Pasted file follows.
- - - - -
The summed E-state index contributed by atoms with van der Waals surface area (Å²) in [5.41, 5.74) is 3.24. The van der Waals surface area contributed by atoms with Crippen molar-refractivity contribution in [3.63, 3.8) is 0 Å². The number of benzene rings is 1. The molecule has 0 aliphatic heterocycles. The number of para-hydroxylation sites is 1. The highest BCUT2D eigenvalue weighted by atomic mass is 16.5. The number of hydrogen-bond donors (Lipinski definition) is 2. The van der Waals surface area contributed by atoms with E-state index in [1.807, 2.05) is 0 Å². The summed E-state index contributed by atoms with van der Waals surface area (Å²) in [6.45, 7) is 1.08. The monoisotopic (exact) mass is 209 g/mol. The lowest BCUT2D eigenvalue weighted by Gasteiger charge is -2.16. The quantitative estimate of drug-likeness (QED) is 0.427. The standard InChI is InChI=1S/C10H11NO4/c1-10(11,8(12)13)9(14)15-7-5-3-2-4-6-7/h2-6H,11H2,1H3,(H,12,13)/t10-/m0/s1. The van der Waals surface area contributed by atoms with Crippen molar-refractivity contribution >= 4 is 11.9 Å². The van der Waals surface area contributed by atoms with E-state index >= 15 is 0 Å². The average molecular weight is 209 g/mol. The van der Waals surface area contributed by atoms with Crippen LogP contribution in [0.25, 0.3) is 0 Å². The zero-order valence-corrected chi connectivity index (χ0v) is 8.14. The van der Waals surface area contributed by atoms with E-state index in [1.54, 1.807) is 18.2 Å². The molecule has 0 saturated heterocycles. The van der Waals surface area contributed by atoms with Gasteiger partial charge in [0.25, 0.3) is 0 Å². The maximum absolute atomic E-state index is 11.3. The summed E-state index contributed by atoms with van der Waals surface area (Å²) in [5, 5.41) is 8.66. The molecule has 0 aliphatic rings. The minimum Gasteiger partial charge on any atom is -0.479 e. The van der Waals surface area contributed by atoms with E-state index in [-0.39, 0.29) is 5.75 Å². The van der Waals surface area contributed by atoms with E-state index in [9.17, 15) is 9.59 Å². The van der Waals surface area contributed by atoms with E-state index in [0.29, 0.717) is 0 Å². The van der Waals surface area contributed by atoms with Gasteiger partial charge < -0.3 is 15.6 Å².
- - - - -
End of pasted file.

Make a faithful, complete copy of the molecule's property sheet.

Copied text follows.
The summed E-state index contributed by atoms with van der Waals surface area (Å²) in [5.41, 5.74) is 3.24. The van der Waals surface area contributed by atoms with Crippen molar-refractivity contribution in [3.63, 3.8) is 0 Å². The number of benzene rings is 1. The molecule has 0 aliphatic heterocycles. The number of para-hydroxylation sites is 1. The highest BCUT2D eigenvalue weighted by atomic mass is 16.5. The number of hydrogen-bond donors (Lipinski definition) is 2. The van der Waals surface area contributed by atoms with E-state index in [1.807, 2.05) is 0 Å². The summed E-state index contributed by atoms with van der Waals surface area (Å²) in [6.45, 7) is 1.08. The monoisotopic (exact) mass is 209 g/mol. The lowest BCUT2D eigenvalue weighted by Gasteiger charge is -2.16. The quantitative estimate of drug-likeness (QED) is 0.427. The standard InChI is InChI=1S/C10H11NO4/c1-10(11,8(12)13)9(14)15-7-5-3-2-4-6-7/h2-6H,11H2,1H3,(H,12,13)/t10-/m0/s1. The van der Waals surface area contributed by atoms with Crippen molar-refractivity contribution >= 4 is 11.9 Å². The van der Waals surface area contributed by atoms with E-state index >= 15 is 0 Å². The average molecular weight is 209 g/mol. The van der Waals surface area contributed by atoms with Crippen LogP contribution in [0.25, 0.3) is 0 Å². The zero-order valence-corrected chi connectivity index (χ0v) is 8.14. The van der Waals surface area contributed by atoms with E-state index in [1.54, 1.807) is 18.2 Å². The molecule has 0 saturated heterocycles. The van der Waals surface area contributed by atoms with Gasteiger partial charge in [0.25, 0.3) is 0 Å². The maximum absolute atomic E-state index is 11.3. The summed E-state index contributed by atoms with van der Waals surface area (Å²) in [5, 5.41) is 8.66. The molecule has 0 aliphatic rings. The minimum Gasteiger partial charge on any atom is -0.479 e. The van der Waals surface area contributed by atoms with E-state index in [-0.39, 0.29) is 5.75 Å². The van der Waals surface area contributed by atoms with E-state index in [9.17, 15) is 9.59 Å². The van der Waals surface area contributed by atoms with E-state index in [0.29, 0.717) is 0 Å². The van der Waals surface area contributed by atoms with Gasteiger partial charge < -0.3 is 15.6 Å².